NARRAGANSETT, R.I. – A subcommittee of the Rhode Island Coastal Resources Management Council has unanimously recommended approval of what could be the first offshore wind farm in the United States.
At a public meeting Thursday morning, the five members of the Ocean Special Area Management Plan Subcommittee voted in favor of the five-turbine wind farm proposed off Block Island by Providence-based developer Deepwater Wind.
Subcommittee chairwoman Anne Maxwell Livingston, who also heads the full council, said the 30-megawatt project could lead to broad development of offshore wind power and eventually help reduce the carbon emissions that are contributing to climate change.
“This seems like such a tiny project compared to the whole problem, but you have to start somewhere,” she said.
The CRMC is the lead state permitting agency for the $300-million project that also includes the installation of a submerged electric cable from Block Island to the mainland.
The recommendation, which includes 14 stipulations for the project, will now go to the full nine-member voting council, which will make the final decision on the application.
The favorable recommendation was not unexpected. Deepwater Wind sited the wind farm in an area near Block Island set aside for offshore renewable energy development by the OSAMP, a plan that has zoned the waters off Rhode Island for different uses. And a CRMC staff report released in January recommended approval of the proposal.
Although the subcommittee’s decision does not guarantee approval of the wind farm, it nevertheless represents an important development for a plan that has been six years in the making and is scheduled to begin construction in 2015.
“Today was a very big step forward for the wind farm,” Deepwater CEO Jeffrey Grybowski, who was at the meeting, said after the vote. “The OSAMP subcommittee did a very thorough review of the project that we believe is an unprecedented level of scrutiny for a renewable energy project. We are anxious to go to the full CRMC.”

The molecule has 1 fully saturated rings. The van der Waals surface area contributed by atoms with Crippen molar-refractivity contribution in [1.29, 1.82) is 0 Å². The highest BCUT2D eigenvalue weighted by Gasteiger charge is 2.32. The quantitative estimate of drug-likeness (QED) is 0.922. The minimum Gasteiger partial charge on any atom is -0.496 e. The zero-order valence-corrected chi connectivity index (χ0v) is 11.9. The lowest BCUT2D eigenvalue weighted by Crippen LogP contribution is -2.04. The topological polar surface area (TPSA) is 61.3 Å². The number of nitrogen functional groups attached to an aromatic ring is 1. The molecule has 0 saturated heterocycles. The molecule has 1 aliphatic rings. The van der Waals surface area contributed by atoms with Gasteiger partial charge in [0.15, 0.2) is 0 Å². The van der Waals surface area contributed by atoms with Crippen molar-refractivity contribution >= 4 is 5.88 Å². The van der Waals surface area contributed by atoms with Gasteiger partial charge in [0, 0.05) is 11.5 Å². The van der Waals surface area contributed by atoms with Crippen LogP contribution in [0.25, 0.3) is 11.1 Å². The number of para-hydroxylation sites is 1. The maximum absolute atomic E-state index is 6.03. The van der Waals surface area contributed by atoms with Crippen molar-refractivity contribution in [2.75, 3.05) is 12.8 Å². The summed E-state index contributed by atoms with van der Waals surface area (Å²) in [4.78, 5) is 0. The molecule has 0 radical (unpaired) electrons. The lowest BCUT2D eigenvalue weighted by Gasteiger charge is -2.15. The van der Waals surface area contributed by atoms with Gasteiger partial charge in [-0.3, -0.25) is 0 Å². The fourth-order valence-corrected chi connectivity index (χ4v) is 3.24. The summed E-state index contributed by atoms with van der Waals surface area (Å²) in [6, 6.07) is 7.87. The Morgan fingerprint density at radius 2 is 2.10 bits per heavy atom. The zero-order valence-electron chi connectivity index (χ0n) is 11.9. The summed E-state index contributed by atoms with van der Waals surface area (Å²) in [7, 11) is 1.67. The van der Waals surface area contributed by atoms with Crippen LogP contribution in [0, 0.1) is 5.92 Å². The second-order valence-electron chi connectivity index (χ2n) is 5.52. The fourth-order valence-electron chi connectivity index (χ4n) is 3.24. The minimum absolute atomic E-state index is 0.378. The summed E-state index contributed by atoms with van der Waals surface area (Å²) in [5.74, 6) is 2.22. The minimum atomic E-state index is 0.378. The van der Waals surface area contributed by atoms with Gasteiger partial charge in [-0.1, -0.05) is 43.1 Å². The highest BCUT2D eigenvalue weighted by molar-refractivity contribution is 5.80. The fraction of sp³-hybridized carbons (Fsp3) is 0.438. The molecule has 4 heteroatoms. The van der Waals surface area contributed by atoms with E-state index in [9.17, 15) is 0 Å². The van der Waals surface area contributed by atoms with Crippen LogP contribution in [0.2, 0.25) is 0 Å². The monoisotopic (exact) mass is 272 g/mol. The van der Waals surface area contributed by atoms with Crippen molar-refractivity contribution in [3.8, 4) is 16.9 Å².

The recommendation will be submitted in writing to the full council as soon as its meeting on April 22. The council would accept the report at that meeting but not vote until a later date. Depending on other matters before the council, a vote could happen in mid-May, according to a spokeswoman for the state agency.
The decision comes amid other positive news for the Block Island wind farm. On Wednesday, the Rhode Island Division of Public Utilities and Carriers approved an agreement that will see utility National Grid take over design and construction of the transmission cable from Block Island to Narragansett. Deepwater had always wanted the utility to install the line because of its experience in other underwater transmission projects.
And also this week, Grybowski took delivery in Denmark of the blades for the wind farm’s five turbines that will be built by French conglomerate Alstom. He returned from Europe on Wednesday in time for the subcommittee meeting.
The meeting at the University of Rhode Island’s Bay campus in Narragansett was a straightforward affair. There was no debate or disagreements among the members, and it was clear after a half-hour that at least a majority was in favor.
Member Paul Lemont said the proposal had been vetted thoroughly through a process that included the review by staff and council members as well as three public hearings.
Over that process it was clear that Deepwater had addressed the concerns that had been raised, said his colleague Donald Gomez. Those issues included minimizing risks to endangered right whales during construction and having the company continue to monitor impacts on birds after the turbines start spinning.
Member Tony Affigne spoke most passionately in support of the project, citing the threat posed by climate change and a need to invest in alternative sources of energy.
Offshore wind holds potential but it has to be done right, he said. Deepwater has worked hard to be a responsible developer, Affigne said.
“They have now set the bar very high for other developers up and down the East Coast,” he said.
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